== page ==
Opinion Columnists 03 Jul 2022 Parsa Venkateshwar R ...
The author is a Delhi-based commentator and analyst

Parsa Venkateshwar Rao Jr | Many twists in Maha drama: Will Shinde be actual victor?

Published Jul 3, 2022, 11:56 pm IST
Updated Jul 3, 2022, 11:56 pm IST
Maharashtra CM Eknath Shinde along with rebel Shiv Sena MLAs flashes the victory sign as they arrive to attend a special session of Maharashtra Assembly, at Vidhan Bhavan in Mumbai, Sunday, July 3, 2022. After the House proceedings begin, Sunday election for the post of Speaker of the House will be held. (PTI)
 Maharashtra CM Eknath Shinde along with rebel Shiv Sena MLAs flashes the victory sign as they arrive to attend a special session of Maharashtra Assembly, at Vidhan Bhavan in Mumbai, Sunday, July 3, 2022. After the House proceedings begin, Sunday election for the post of Speaker of the House will be held. (PTI)

The ongoing political drama in Maharashtra, with its interesting twists and turns, may not have really ended with the swearing-in of Eknath Shinde, the Shiv Sena leader who rebelled against former CM Uddhav Thackeray, as chief minister and former BJP CM Devendra Fadnavis as deputy chief minister. On Thursday, Mr Shinde thanked 50 of his Shiv Sena colleagues, while the number in Guwahati was stated to be 39.

The BJP had 106 members, the single largest party, but it is now claimed that it has 120. So, the breakaway Shiv Sena and the BJP together have 170 members in a House of 287. The Shinde-Fadnavis team thus has a clear, winning majority. The vote of confidence, which is due to take place in the Assembly on Monday, is therefore a mere formality. And it can be expected that the BJP will not shake the boat and will guide the unequal coalition to survive till the next election.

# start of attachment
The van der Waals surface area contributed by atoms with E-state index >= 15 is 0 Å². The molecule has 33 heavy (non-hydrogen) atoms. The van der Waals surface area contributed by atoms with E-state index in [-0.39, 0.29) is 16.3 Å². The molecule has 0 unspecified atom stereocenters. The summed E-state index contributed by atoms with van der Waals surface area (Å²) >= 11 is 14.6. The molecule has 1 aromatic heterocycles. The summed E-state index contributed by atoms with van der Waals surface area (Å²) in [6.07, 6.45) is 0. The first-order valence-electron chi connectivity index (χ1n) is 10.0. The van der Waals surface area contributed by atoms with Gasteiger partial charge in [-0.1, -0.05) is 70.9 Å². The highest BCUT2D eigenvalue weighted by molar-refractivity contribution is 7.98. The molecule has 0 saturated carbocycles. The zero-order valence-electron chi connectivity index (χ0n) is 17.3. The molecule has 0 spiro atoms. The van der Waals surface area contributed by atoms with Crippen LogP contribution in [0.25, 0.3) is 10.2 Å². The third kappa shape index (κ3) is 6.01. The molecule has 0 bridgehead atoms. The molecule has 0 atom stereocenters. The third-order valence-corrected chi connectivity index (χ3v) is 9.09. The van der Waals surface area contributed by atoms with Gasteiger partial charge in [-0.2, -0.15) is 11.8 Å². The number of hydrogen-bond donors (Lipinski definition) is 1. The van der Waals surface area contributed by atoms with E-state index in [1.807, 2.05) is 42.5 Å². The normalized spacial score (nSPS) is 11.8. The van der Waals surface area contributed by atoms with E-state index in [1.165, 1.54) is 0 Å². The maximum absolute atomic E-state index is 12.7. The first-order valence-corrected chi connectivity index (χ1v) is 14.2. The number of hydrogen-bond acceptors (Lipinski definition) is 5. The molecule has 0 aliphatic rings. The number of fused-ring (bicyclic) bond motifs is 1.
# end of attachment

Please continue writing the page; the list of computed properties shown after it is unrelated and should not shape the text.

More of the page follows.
But the issue of political alliances and shifts in ideological emphasis still remains. It has been argued by some critics of the Shiva Sena chief and former CM Uddhav Thackeray that he broke the coalition dharma of not accepting the electoral verdict of 2019 gracefully and play the role of the junior partner as his party had done in 2014. In the 2014 Assembly polls, the BJP won 122 seats and the Shiv Sena got 63.

In 2019, the BJP won 106 seats and the Shiv Sena 56. Both won fewer swats than before, but together they were in a majority. If Mr Thackeray was not happy with the BJP alliance after the 2019 verdict, he should have sat in the Opposition. The BJP and Devendra Fadnavis attempted to form a government with the help of the NCP’s Ajit Pawar, but this had turned out to be a fiasco. NCP supremo Sharad Pawar had worked out a coalition with Mr Thackeray, and made it work for two and a half years. Losing 39 of his 56 legislators, including several Cabinet colleagues, was a vote of no-confidence against Mr Thackeray in the legislative party. Then there was the issue of 18 Shiv Sena members in the Lok Sabha and three in the Rajya Sabha. How many of these MPs might be ready to move over to the Shinde camp is uncertain as well. Mr Shinde is not yet the leader of Shiv Sena until he wins control of the organisation. Mr Shinde must be thinking hard on how to win over the party in the state. But it has not happened yet. So while Mr Shinde and the BJP have won the battle, they are yet to win the war.